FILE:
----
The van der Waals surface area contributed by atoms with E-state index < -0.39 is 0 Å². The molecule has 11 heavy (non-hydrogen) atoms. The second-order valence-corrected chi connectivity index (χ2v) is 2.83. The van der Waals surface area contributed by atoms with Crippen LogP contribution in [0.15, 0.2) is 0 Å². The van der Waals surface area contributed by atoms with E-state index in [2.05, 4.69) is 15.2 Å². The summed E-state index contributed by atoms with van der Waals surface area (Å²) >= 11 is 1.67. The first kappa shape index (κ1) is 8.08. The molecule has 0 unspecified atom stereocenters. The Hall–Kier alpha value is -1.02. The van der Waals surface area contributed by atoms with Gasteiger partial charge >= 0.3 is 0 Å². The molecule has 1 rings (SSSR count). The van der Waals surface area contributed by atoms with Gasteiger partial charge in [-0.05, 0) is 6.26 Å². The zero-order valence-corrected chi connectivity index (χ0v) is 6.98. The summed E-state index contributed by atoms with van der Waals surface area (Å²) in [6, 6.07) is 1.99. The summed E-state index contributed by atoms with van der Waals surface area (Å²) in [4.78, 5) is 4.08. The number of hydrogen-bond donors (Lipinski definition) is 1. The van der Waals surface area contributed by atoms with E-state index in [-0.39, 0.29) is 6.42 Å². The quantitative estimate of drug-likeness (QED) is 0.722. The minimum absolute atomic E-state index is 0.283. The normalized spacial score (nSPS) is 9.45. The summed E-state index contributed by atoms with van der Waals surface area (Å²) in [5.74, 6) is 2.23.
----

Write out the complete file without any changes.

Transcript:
The van der Waals surface area contributed by atoms with E-state index < -0.39 is 0 Å². The molecule has 11 heavy (non-hydrogen) atoms. The second-order valence-corrected chi connectivity index (χ2v) is 2.83. The van der Waals surface area contributed by atoms with Crippen LogP contribution in [0.15, 0.2) is 0 Å². The van der Waals surface area contributed by atoms with E-state index in [2.05, 4.69) is 15.2 Å². The summed E-state index contributed by atoms with van der Waals surface area (Å²) >= 11 is 1.67. The first kappa shape index (κ1) is 8.08. The molecule has 0 unspecified atom stereocenters. The Hall–Kier alpha value is -1.02. The van der Waals surface area contributed by atoms with Gasteiger partial charge >= 0.3 is 0 Å². The molecule has 1 rings (SSSR count). The van der Waals surface area contributed by atoms with Gasteiger partial charge in [-0.05, 0) is 6.26 Å². The zero-order valence-corrected chi connectivity index (χ0v) is 6.98. The summed E-state index contributed by atoms with van der Waals surface area (Å²) in [6, 6.07) is 1.99. The summed E-state index contributed by atoms with van der Waals surface area (Å²) in [4.78, 5) is 4.08. The number of hydrogen-bond donors (Lipinski definition) is 1. The van der Waals surface area contributed by atoms with E-state index in [-0.39, 0.29) is 6.42 Å². The quantitative estimate of drug-likeness (QED) is 0.722. The minimum absolute atomic E-state index is 0.283. The normalized spacial score (nSPS) is 9.45. The summed E-state index contributed by atoms with van der Waals surface area (Å²) in [5.74, 6) is 2.23.